30 miles outside the cities you'll catch a glimpse of something that doesn't look like anything else for hundreds of miles around. The Watt Munisotaram is the largest Cambodian temple in North America. The temple was constructed in 2007, but their presence on the site dates to 1988 when the Minnesota Cambodian Buddhist Society bought the 40-acre plot of land and built a modest shrine and dormitory to house its handful of monks.⁣⁣ Monks and priests now live year-round at the temple.

Cannon Falls

The city of Cannon Falls was named for the falls located along the Cannon River. The city is the westernmost trailhead of the Cannon Valley Trail. Lake Byllesby, which sits on the west side of town, was created when the river was dammed in 1910 by the Henry Byllesby Company. Constructed using mostly hand labor, a crew of 500 individuals completed the work in nine months.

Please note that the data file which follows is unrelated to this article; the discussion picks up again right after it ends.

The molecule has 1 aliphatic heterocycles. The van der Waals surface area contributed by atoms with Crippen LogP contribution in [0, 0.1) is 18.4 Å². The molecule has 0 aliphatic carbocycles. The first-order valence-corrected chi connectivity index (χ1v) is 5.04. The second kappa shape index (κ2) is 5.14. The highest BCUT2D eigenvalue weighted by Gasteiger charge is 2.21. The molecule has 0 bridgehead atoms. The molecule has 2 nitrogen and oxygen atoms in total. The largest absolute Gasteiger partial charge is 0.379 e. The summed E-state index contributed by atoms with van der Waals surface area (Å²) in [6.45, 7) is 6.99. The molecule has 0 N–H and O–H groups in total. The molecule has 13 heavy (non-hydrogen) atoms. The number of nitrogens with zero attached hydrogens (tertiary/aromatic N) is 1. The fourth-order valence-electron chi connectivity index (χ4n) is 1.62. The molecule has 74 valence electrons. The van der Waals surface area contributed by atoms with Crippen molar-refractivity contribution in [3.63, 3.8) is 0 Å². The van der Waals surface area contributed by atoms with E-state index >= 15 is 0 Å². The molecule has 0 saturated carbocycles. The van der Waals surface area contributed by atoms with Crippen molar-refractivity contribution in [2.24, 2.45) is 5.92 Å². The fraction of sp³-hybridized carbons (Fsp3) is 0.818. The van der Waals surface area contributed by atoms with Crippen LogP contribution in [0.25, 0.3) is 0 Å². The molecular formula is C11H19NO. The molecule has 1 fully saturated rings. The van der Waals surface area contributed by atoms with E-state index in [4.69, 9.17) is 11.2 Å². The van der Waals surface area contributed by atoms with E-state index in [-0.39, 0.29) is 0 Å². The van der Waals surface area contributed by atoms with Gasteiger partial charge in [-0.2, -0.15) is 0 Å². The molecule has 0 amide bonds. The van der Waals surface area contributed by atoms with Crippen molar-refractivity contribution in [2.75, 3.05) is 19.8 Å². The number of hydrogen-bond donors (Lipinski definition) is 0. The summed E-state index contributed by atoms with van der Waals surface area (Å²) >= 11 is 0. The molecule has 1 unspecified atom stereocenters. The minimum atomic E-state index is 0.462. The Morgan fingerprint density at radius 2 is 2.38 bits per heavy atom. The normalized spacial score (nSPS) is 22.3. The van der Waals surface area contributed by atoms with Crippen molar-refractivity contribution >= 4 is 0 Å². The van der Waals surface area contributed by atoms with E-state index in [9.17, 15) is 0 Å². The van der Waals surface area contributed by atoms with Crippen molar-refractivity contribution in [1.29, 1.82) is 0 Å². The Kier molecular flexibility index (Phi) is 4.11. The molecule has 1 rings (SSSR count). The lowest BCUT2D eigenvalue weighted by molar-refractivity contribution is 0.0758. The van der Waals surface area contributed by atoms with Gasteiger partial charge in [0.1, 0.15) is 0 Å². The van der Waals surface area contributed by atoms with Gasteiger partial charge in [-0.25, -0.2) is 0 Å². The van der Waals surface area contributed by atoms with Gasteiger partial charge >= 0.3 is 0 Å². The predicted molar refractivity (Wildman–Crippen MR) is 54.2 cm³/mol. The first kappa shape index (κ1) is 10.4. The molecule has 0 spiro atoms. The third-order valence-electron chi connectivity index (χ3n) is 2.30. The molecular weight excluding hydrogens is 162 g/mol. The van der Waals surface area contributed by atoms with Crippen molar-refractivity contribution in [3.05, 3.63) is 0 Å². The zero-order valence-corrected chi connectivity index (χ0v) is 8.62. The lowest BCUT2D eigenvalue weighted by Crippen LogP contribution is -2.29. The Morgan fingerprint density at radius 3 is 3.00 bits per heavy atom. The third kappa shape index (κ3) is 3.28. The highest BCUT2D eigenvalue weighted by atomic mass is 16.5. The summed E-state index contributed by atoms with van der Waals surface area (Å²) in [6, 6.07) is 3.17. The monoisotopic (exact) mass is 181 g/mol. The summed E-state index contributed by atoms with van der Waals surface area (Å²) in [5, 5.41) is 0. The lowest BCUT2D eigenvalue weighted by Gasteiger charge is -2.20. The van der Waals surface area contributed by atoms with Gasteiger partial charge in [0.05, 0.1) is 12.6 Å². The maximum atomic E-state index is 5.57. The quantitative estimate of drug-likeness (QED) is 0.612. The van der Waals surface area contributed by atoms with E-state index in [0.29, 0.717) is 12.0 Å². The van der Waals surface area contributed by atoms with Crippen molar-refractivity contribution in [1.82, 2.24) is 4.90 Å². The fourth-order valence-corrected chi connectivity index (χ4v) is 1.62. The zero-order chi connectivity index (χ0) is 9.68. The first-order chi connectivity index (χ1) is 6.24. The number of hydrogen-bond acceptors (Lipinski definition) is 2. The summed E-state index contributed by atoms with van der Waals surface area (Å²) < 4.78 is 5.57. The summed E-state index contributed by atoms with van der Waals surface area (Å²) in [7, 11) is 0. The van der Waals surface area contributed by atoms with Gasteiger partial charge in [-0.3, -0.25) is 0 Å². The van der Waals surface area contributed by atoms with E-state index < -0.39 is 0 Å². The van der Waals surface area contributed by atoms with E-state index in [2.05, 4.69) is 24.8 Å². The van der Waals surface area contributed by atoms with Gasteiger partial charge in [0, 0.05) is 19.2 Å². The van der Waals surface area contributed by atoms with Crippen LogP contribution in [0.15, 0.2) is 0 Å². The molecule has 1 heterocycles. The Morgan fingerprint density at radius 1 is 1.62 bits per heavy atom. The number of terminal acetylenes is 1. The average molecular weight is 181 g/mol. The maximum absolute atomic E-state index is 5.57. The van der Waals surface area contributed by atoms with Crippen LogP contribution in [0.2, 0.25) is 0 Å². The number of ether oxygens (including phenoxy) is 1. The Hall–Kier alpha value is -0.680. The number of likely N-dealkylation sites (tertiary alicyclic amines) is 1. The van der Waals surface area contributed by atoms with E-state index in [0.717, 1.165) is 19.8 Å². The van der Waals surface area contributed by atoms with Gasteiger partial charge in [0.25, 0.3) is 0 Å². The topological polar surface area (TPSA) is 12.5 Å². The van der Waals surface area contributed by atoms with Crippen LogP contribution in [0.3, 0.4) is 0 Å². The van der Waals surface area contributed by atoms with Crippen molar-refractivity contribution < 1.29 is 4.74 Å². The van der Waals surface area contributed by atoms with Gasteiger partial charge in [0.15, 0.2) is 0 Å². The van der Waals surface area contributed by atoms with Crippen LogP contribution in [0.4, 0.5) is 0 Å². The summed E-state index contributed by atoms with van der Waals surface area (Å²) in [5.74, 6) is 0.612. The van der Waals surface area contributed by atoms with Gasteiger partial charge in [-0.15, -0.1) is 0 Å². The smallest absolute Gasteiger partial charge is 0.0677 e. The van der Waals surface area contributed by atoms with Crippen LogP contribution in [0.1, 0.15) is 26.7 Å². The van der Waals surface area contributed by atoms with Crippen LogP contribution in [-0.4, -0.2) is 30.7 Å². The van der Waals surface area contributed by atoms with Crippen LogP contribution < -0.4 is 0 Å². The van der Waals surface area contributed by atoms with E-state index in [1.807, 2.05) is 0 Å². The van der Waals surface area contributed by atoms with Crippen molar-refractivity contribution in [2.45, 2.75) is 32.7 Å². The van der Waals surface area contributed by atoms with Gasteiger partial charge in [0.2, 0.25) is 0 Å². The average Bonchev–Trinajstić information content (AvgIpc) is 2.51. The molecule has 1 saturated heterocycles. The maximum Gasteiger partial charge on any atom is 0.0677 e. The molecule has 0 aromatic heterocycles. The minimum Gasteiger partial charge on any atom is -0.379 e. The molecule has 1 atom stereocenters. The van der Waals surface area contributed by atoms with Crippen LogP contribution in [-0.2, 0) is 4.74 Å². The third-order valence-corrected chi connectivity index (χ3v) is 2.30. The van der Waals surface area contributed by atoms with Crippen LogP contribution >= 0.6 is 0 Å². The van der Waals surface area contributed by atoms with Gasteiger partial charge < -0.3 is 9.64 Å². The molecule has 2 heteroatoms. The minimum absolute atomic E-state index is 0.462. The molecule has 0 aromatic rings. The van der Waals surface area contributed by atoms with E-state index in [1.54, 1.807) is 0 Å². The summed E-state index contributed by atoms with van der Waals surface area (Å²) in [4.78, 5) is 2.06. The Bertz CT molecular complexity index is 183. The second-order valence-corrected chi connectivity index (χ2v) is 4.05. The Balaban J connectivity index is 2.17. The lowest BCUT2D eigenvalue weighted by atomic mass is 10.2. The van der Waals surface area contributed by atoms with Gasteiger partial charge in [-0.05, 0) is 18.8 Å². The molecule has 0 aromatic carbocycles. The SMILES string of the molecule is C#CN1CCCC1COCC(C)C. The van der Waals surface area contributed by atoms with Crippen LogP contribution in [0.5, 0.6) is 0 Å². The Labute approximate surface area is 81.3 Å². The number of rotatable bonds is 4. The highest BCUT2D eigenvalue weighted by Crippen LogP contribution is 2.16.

Rails Turned Trails

Leaving Cannon Falls you hop onto the Cannon Valley Trail. The trail occupies the route of a former Chicago Great Western railroad line that connected Red Wing and Mankato in 1882. Over 100 years later, in 1983, when the railroad announced its intention to abandon the railway, citizens realized the recreational potential of the line. The rail to trail was dedicated in 1986, and the asphalt pavement was completed in 1992. A $5 one day wheel pass can be purchased online, at self pay box or from an attendant if riding on the weekend.

Winona Overlook

The route places you directly on top of the bluffs overlooking the city. This section of the route has singletrack that can be accomplished on a gravel bike but some hike-a-bike may be necessary depending on your skill set. Be mindful of your abilities as you will be riding close to the edge of the bluff.

Must Know


Food & Water Resupply

Riding Back on Amtrak

AMTRAK’S EMPIRE BUILDER runs daily between St. Paul (Union Depot) and Winona. At the time of this writing a train runs North to South in the morning and South to North in the evening (Depart 7:30 arrival 10:30 PM).

RESERVATIONS ARE REQUIRED at an additional cost of $20. Look for the option to add a bike when booking your one way ticket online.